The accumulation of Cl- in leaf tissue of all wild genotypes was increased dramatically as salinity rose from 0 to 50 mM and then from this point to 150 mM increased moderately. The lowest Cl- content in the control treatment was recorded in wild genotypes 7, 1 and 4, respectively. Cl- content in leaves of genotypes 7 and 4 was the lowest in all salinity treatments, whereas in genotype 1 Cl- content increased, especially at 100 and 150 mM NaCl. From control to 150 mM NaCl, genotypes 2 and 3 accumulated much higher concentrations of Cl- than did the other genotypes (table 3).

The leaf K+ accumulation pattern from 0 to 150 mM NaCl varied among wild genotypes. From 0 to 50 mM and 100 mM NaCl treatments, the K+ content of leaves increased. In this NaCl range, the highest K+ accumulation was determined in wild genotypes 6, 9, 3 and 4, respectively, and the lowest in genotypes 7 and 8 (table 4). At 150 mM NaCl, the K+ content declined in all genotypes. Salinity significantly decreased the leaf NO3- content of all wild genotypes, but the extent of this reduction varied depending on the genotype (table 4).

Table 4. Interaction effect of salinity and genotype on NO3- and K+ content (mg g-1 dry weight).


Sample NaCl Levels
0 mM 50 mM 100 mM 150 mM
NO3- K+ NO3- K+ NO3- K+ NO3- K+
G1 6.6cd 0.8abc 6.6ab 1.2b 5.5a 1.2b 4.3a 0.7ab
G2 10.7ab 0.8abc 8.0 a 1.2b 3.6bc 1.1bcd 2.4bc 0.8ab
G3 5.6de 0.7bcd 4.1c 1.3ab 3.9b 1.1bcd 2.3bc 0.6b
G4 7.6c 0.6cd 7.4a 1.2b 4.4ab 1.1bcd 3.6ab 0.8ab
G5 2.4f 1.0ab 1.4d 1.3ab 2.1cd 1cd 2.0bc 0.9ab
G6 9.8b 0.37d 4.4bc 1.3ab 3.9b 1.1bcd 4.3a 1.0a
G7 12.2a 0.9abc 6.5ab 1.1b 3.5bc 0.9d 3ab 0.7ab
G8 4.0ef 1.2a 4.7bc 1.3ab 1.7d 1.2bc 0.8c 0.9ab
G9 4.6e 1.1bab 6.1abc 1.6a 4.7ab 1.5a 2.9ab 0.92a

Means followed by different letters are significantly different at P≤ 0.05 using Duncan’s Multiple Range Test.

By increasing the salt concentrations, injury symptoms were extended to leaves and shoots of all genotypes. Wild genotypes 1, 5, 6 and 8 could not tolerate 50 mM NaCl and all of them were dried, while genotypes 4 and 7 showed fewer injury symptoms and continued to be tolerant up to 100 mM NaCl. At 150 mM NaCl, genotypes 2 and 7 were not completely dried and all the other genotypes were dead (table 5).

Table 5. Effect of salinity levels on salt injury in leaves of wild grapevine genotypes.


Genotype NaCl Levels
0 mM 50 mM 100 mM 150 mM
G1 1e 5a 5a 5a
G2 1e 4b 5a 4b
G3 1e 4b 3c 5a
G4 1e 2d 2d 5a
G5 1e 5a 5a 5a
G6 1e 5a 5a 5a
G7 1e 3c 2d 4b
G8 1e 5a 5a 5a
G9 1e 4b 4b 5a

Means followed by different letters are significantly different at P≤ 0.05 using Duncan’s Multiple Range Test.

As shown in table 6, mean Cl- content was higher than Na+ content in all genotypes except genotype 7. And genotypes with high Cl- content (3, 8, 6 and 2, respectively) showed more salt injury.

Table 6. Mean accumulation of anions and cations in leaves of wild grapevine genotypes.


Genotype Na+ K+ Cl- NO3- Salt Injury
G1 13.44d 0.99bc 21.34c 5.74a 4 a
G2 18.55abc 0.99bc 23.98ab 6.18a 4a
G3 20.17a 0.93c 25.99a 3.96b 3b
G4 17.94bc 0.92c 18.54d 5.77a 2c
G5 17.98bc 1.04bc 23.37bc 2.01c 4a
G6 17.92bc 0.94c 24.58ab 5.60a 4a
G7 19.90ab 0.89c 17.88d 6.29a 2c
G8 18.48abc 1.15ab 25.95a 2.82c 4a
G9 17.28c 1.28a 21.43c 4.59b 3b

Means followed by different letters are significantly different at P≤ 0.05 using Duncan’s Multiple Range Test.

Discussion

High NaCl concentration in the nutrient solution leads to increased Na+ and Cl- content in leaves. Wild genotypes 4 and 7 showed the lowest Cl- content in their leaves. They may have the ability to limit the accumulation of chloride. Genetic differences in capability of plant species and varieties to restrict Na+ and Cl- uptake from the soil or to reduce ion transport to the xylem could be an influential factor in diminishing the accumulation of those ions in leaves. Fisarakis et al. (2001) found consistently higher accumulations of Cl- and Na+ in roots as compared to the leaves of 'Sultana' vines and suggested that capability to store Na+ in roots is a tolerance characteristic of rootstocks.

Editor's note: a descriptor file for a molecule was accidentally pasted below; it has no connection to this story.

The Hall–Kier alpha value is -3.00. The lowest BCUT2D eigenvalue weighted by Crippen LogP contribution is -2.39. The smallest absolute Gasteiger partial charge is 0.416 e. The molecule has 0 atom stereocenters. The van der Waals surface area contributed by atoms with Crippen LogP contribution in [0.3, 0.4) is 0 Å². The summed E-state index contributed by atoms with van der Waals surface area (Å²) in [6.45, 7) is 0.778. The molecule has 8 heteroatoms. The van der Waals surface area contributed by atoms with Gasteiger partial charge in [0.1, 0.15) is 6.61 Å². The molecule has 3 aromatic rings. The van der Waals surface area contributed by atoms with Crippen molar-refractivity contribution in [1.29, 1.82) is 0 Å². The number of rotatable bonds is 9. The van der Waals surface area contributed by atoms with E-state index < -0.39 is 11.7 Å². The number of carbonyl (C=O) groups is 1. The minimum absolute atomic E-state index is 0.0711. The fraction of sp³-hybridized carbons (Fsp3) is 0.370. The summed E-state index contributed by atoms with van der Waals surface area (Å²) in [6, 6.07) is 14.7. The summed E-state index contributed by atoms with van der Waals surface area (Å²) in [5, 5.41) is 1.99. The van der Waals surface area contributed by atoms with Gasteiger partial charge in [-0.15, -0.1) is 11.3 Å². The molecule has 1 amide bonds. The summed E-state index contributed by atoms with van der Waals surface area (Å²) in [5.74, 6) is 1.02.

The data presented here suggest that leaf K+ content was reduced only at 150 mM NaCl and increase in K+ concentration at lower NaCl levels was in contrast with the results of Garcia and Charbaji (1993), who reported Na-K antagonism, even at low NaCl doses. Singh et al. (2000) reported that leaf K+ concentration was not decreased by salinity and plants were able to maintain a high level of K+ under salinity stress.

The reduction of NO3- concentration in all genotypes under salinity is due probably to NO3--Cl- antagonism. There is a possibility that growth reduction is not entirely due to Cl- toxicity, but may be partially due to Cl- induced NO3- deficiency. Results presented in our study showed that high external NaCl concentration probably reduces NO3- accumulation in wild grapevine genotypes, which is consistent with previous studies (Fisarakis et al., 2005).

Sodium and chloride effects are involved in direct toxicity or disturbance in the nutritional balance of vines. In this study, all wild grapevine genotypes showed severe salt injury symptoms (leaf burn, defoliation and shoot necrosis) at high salt concentration. At 100 mM NaCl, genotypes 4 and 7 had the lowest Cl- content, but their Na+ content was as high as that of the other genotypes.

Conclusion

There are a lot of parameters that determine whether a genotype is tolerant or sensitive to salinity. The ability of genotypes to control Na+ and Cl- absorption and translocation is one of the most important factors. The higher the ability of plant to prevent the uptake of these ions, the higher the tolerance. Salt injury is related to the accumulation of Na+ and Cl- ions in leaves but seems more likely associated with Cl- content. As shown in our study, the Cl- content was higher than the Na+ content in all genotypes under salinity treatments. Also leaf Cl- content of the more tolerant genotypes 4, 7 was lower than that of the other genotypes in all NaCl treatments, but their leaf Na+ content was as high as the others. It is also revealed that all tested wild grapevine genotypes cannot tolerate 150 mM NaCl.


Acknowledgements: The support provided by the Iran National Science Foundation (INSF) is gratefully acknowledged.

References

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Authors


Hamed Doulati Baneh

Affiliation : Scientific board member of Agriculture and Natural Resources Research Center of West Azerbaijan,Urmia, Iran

ah_dolati@yahoo.com

Abbas Hassani

Affiliation : Faculty of Agriculture, Urmia University, Department of Horticulture, Urmia, Iran


Farokh Ghani Shaieste

Affiliation : Scientific board member of Agriculture and Natural Resources Research Center of West Azerbaijan,Urmia, Iran